NPR FAQ on "Tell Me More"
What newsroom changes are being made at NPR?
On May 20, NPR announced changes in the newsroom to ensure the organization remains a leader in a dynamic and intensely competitive news environment, while living within its budget.
To that end, NPR made the difficult decision to end production of "Tell Me More" this summer. In addition NPR is eliminating other filled positions and unfilled positions across the News Division and in the NPR Library. All told, 28 positions will be eliminated, eight of which are currently vacant. These hard choices are part of a plan that restructures the newsroom for the future.
As NPR moves forward, its guiding principles are a newsroom that unites audio and digital storytelling capabilities; sharpens editorial focus; allows NPR to create journalism of distinction across multiple platforms; and reflects the diversity of American life. While NPR has cut positions, NPR is also creating new ones and has a number of open jobs.
Why are these changes being made?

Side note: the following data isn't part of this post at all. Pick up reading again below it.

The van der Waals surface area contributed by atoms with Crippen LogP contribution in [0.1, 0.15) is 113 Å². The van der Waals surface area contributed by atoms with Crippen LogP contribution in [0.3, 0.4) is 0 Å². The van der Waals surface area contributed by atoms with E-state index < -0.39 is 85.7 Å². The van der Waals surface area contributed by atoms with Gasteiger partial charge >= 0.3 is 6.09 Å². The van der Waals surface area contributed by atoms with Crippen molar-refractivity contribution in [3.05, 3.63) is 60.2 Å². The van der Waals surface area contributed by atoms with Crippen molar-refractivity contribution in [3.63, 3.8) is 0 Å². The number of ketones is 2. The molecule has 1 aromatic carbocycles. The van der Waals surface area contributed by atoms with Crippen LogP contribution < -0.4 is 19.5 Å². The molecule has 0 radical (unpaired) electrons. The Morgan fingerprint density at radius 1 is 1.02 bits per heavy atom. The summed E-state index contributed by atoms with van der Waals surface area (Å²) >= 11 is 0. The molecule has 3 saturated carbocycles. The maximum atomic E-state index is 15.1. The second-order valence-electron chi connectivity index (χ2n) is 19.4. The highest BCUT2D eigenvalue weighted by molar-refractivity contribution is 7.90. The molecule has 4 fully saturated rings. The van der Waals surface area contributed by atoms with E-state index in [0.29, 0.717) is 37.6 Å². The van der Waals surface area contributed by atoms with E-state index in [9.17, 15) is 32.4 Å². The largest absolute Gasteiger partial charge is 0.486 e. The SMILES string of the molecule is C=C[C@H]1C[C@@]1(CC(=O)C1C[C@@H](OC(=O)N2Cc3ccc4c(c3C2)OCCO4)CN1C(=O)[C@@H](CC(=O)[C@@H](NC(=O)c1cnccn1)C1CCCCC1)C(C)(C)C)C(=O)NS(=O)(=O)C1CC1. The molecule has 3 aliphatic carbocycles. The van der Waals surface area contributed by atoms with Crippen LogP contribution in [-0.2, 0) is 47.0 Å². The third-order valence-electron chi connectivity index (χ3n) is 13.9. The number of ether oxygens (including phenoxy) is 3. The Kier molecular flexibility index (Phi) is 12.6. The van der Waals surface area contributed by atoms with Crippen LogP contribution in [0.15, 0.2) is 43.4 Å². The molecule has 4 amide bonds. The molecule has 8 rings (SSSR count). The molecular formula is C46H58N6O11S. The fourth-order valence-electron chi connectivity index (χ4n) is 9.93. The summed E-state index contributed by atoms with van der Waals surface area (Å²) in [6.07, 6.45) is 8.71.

These personnel and program changes are the result of strategic decisions about the future of NPR's Newsroom, and budgetary decisions driven by the organization's need to eliminate its deficit.
The changes reposition the newsroom to ensure it remains a leader in a dynamic and intensely competitive news environment, while living within NPR's budget.
Did NPR consider alternatives to eliminating "Tell Me More" and reducing the newsroom size?
Yes, NPR considered a wide range of possibilities. NPR leadership had conversations with potential partners for "Tell Me More," and actively sought new revenues to support it. NPR also looked at what other newsroom cuts would be needed to meet strategic and budget goals. While more could have been done over time to support "Tell Me More," ending the program was the most realistic option at this time. The mission of "Tell Me More" and Michel Martin's voice will continue to be a vital part of NPR.
How do listeners register their opinions with NPR?
You have two ways:
- Go to NPR.org and click on the "Contact Us" link, http://help.npr.org/npr/includes/customer/npr/custforms/contactus.aspx. Emails submitted there will be reviewed by the organization.
- You may also consider contacting NPR's Ombudsman, Edward Schumacher-Matos, who is the listeners' advocate. You can send a note to him via the "Contact Us" option as well.